Davisburg woman learns to manage her diabetes through education program

Norine Watson, of Davisburg, loves nothing more than being around and caring for her animals. Her three dogs, six horses and 12 cats bring her joy. But about a year ago, she didn't feel her energetic self.

In fact, Norine, 75, recalls, "My life was going down the drain. I was not feeling well."

She was tired, thirsty, hungry, lethargic and made frequent trips to the bathroom. Sadly, she was spending less time in the barn and paddocks. Her family physician ordered blood work. The diagnosis: type 2 diabetes.

According to the National Institutes of Health, type 2 diabetes is the most common form of diabetes, accounting for 90 to 95 percent of all Americans diagnosed with this metabolic disorder. All told, approximately 26 million children and adults in the U.S. have diabetes.

Diabetes is a chronic, widespread condition characterized by high blood sugar, known as hyperglycemia. When the body does not produce or properly use insulin, blood sugar levels rise. Insulin is a hormone needed to transport sugar from the blood into the cells of the body for energy.

"My doctor was horrified with the results of my hemoglobin A1C test. My numbers were so high," she explains.

Norine has a family history of diabetes, her deceased mother lived with it, as does her son.

After Norine's diagnosis, her doctor's first prescribed order was for her to attend diabetes education classes. She was reluctant to join any class, but her physician was adamant, "You do it now!"

Norine was referred to Beaumont's Outpatient Diabetes Education Program at Beaumont Hospital, Troy.

Nurse and certified diabetes educator, Azza Elmorsy, talked Norine into joining her small class of eight. It didn't take long for her to appreciate the value of a class that teaches its students how to manage their diabetes.

She also appreciated Azza's demeanor as the instructor. Norine liked that she was calm, compassionate and able to communicate well with "a delightful sense of humor."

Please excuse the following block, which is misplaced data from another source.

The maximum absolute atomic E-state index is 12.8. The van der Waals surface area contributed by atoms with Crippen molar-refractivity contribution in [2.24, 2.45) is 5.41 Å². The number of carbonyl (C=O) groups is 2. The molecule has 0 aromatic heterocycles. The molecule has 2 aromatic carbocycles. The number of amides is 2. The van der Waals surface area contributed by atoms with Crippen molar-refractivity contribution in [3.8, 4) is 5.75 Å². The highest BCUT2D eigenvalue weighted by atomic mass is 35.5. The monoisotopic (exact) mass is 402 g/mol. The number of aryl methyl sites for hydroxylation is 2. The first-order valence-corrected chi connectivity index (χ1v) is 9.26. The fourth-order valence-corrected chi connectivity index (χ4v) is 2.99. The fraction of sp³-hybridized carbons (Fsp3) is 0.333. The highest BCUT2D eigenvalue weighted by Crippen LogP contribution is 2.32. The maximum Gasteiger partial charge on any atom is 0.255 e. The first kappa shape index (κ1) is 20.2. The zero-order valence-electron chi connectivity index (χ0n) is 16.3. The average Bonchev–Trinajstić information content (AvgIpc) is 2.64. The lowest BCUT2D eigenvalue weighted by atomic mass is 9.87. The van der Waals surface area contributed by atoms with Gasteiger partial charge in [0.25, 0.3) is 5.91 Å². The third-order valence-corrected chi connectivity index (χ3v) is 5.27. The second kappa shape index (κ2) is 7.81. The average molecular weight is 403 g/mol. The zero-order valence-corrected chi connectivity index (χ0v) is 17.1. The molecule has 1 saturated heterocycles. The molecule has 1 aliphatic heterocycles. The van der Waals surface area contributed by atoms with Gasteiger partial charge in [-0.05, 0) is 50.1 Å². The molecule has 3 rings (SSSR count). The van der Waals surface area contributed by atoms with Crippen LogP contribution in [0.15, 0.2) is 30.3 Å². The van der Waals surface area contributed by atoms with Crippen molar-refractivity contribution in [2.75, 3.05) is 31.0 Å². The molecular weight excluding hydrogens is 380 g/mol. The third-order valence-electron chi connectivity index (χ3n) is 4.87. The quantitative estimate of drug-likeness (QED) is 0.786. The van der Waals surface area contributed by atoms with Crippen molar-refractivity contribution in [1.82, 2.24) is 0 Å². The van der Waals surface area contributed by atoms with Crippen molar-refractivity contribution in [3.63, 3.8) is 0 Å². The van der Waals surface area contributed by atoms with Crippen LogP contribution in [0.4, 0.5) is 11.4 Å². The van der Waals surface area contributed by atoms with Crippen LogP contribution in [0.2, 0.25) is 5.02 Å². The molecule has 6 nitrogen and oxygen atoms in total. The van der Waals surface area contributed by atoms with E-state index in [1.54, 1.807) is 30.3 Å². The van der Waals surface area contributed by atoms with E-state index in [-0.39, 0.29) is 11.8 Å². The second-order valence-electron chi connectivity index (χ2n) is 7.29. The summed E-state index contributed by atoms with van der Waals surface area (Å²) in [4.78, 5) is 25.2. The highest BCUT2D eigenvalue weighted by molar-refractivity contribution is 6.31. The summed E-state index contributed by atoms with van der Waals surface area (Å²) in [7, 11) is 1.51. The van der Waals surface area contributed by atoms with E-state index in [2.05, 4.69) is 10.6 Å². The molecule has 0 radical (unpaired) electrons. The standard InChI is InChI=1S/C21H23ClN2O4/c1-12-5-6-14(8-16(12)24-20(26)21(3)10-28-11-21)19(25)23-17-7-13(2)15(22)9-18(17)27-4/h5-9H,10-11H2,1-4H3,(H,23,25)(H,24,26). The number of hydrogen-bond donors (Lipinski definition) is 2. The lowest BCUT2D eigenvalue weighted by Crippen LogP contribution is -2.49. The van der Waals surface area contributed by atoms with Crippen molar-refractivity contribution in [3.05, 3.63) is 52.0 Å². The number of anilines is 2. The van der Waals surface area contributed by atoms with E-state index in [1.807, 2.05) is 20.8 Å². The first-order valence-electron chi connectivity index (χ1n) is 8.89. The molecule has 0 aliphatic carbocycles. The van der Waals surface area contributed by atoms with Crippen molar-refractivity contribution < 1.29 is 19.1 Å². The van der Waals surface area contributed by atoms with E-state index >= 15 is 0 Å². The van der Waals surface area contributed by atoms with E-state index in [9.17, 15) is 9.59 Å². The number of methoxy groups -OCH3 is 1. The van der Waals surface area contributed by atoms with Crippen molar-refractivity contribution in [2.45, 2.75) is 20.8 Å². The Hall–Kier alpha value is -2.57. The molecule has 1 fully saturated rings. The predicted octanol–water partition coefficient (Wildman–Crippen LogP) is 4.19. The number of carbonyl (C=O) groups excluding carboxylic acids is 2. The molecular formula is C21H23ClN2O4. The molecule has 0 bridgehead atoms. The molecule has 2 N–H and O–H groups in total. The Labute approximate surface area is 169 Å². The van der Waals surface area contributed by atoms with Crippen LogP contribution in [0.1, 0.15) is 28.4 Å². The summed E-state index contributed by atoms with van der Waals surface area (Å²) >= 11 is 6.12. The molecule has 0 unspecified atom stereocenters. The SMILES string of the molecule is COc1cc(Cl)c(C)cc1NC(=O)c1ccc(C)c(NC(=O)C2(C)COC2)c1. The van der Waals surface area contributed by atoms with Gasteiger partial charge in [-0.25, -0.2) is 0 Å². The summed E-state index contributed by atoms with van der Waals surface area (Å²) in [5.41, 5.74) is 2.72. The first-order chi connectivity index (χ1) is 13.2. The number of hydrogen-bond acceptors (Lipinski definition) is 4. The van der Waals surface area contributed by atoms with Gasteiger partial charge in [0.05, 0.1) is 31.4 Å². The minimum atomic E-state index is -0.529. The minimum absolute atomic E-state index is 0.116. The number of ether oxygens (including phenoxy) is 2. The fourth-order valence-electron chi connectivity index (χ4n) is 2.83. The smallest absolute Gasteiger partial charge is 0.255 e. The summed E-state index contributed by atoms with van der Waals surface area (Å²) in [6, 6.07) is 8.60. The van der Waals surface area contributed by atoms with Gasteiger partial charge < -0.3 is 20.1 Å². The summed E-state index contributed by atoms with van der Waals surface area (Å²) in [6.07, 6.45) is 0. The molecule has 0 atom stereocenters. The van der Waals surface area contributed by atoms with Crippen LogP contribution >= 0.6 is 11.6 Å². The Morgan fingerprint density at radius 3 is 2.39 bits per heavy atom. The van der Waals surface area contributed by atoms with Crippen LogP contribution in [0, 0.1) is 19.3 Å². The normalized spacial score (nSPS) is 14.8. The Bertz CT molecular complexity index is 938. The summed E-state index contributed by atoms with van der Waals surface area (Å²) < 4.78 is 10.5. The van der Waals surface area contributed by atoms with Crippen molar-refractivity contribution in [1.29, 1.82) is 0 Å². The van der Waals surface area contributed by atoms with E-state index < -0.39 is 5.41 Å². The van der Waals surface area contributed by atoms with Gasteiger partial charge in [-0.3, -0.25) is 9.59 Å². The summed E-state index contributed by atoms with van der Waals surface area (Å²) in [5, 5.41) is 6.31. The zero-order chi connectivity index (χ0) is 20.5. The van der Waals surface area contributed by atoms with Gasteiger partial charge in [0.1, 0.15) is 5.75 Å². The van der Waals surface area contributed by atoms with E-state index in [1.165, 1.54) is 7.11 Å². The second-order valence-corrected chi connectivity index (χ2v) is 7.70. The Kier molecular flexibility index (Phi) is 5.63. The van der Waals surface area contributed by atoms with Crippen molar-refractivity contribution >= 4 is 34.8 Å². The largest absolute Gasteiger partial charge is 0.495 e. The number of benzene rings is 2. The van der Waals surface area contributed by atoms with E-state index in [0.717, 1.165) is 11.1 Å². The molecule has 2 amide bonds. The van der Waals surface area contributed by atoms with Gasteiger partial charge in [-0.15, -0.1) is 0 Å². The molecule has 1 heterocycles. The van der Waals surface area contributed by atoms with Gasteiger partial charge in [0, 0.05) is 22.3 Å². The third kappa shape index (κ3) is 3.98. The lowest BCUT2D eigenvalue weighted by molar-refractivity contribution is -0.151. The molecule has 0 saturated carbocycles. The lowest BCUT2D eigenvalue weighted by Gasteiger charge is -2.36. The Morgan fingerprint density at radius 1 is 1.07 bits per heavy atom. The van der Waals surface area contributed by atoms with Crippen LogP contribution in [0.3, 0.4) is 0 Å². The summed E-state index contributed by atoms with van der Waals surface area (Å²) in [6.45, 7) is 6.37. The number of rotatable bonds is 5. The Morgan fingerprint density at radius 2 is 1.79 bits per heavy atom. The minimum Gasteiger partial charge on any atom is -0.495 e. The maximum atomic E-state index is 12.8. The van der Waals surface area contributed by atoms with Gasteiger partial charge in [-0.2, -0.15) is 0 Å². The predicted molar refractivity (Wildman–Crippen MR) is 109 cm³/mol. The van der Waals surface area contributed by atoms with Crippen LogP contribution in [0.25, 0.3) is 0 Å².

Explains Norine, "Azza covered a multitude of useful information, including treatments, managing your blood sugar levels, along with the importance of meal planning and exercising. If you listen, the information will change your life. You need to take control, because no one can do it for you."

And with her newfound knowledge, Norine set out to take control of her diabetes. She:

  • Stopped smoking
  • Got moving- routinely walked on her treadmill, walked her dogs, exercised her horses, painted and gardened
  • Ate sensibly

Norine not only felt better, with more energy, but she lost 20 pounds.

On her class evaluation, she praised Azza and called the program both "life-changing and lifesaving." She adds, "I will live a much better life with a full understanding of my diabetes."

She'll soon depart her horse farm in northern Oakland County for a summer trip to England and Scotland.

"I'm so grateful I was diagnosed with diabetes," explains Norine. "It made me do something."

After her diabetes education class, she got involved with the monthly support group at Beaumont, Troy. A group also meets at Beaumont Hospital, Royal Oak.

The Diabetes Outpatient Education Program at Beaumont is certified by the Michigan Department of Community Health and is recognized by the American Diabetes Association. Diabetes outpatient education classes are available at Beaumont, Grosse Pointe; Beaumont, Royal Oak; Beaumont, Troy; and Beaumont Medical Center, West Bloomfield. For more information, call 800-328-8542.